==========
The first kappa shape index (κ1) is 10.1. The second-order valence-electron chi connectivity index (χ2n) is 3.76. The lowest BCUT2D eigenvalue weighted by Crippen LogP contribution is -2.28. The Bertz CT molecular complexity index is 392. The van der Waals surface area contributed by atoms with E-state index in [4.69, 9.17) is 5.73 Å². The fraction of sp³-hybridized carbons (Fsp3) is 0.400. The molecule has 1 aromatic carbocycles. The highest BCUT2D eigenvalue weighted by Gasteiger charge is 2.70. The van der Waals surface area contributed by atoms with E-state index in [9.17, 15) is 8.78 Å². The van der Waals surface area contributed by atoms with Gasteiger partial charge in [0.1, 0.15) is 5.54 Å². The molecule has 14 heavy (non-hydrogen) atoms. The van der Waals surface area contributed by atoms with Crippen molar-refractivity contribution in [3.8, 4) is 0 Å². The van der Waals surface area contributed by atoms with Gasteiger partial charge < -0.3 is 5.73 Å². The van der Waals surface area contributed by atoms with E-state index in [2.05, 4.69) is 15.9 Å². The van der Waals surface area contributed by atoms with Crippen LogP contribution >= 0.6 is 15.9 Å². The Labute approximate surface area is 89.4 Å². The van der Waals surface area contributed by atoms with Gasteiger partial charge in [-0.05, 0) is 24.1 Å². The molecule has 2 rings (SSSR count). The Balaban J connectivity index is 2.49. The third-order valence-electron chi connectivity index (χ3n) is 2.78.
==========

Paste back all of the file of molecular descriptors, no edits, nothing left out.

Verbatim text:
The first kappa shape index (κ1) is 10.1. The second-order valence-electron chi connectivity index (χ2n) is 3.76. The lowest BCUT2D eigenvalue weighted by Crippen LogP contribution is -2.28. The Bertz CT molecular complexity index is 392. The van der Waals surface area contributed by atoms with E-state index in [4.69, 9.17) is 5.73 Å². The fraction of sp³-hybridized carbons (Fsp3) is 0.400. The molecule has 1 aromatic carbocycles. The highest BCUT2D eigenvalue weighted by Gasteiger charge is 2.70. The van der Waals surface area contributed by atoms with E-state index in [9.17, 15) is 8.78 Å². The van der Waals surface area contributed by atoms with Gasteiger partial charge in [0.1, 0.15) is 5.54 Å². The molecule has 14 heavy (non-hydrogen) atoms. The van der Waals surface area contributed by atoms with Crippen molar-refractivity contribution in [3.8, 4) is 0 Å². The van der Waals surface area contributed by atoms with Gasteiger partial charge < -0.3 is 5.73 Å². The van der Waals surface area contributed by atoms with E-state index in [2.05, 4.69) is 15.9 Å². The van der Waals surface area contributed by atoms with Crippen LogP contribution >= 0.6 is 15.9 Å². The Labute approximate surface area is 89.4 Å². The van der Waals surface area contributed by atoms with Gasteiger partial charge in [-0.05, 0) is 24.1 Å². The molecule has 2 rings (SSSR count). The Balaban J connectivity index is 2.49. The third-order valence-electron chi connectivity index (χ3n) is 2.78.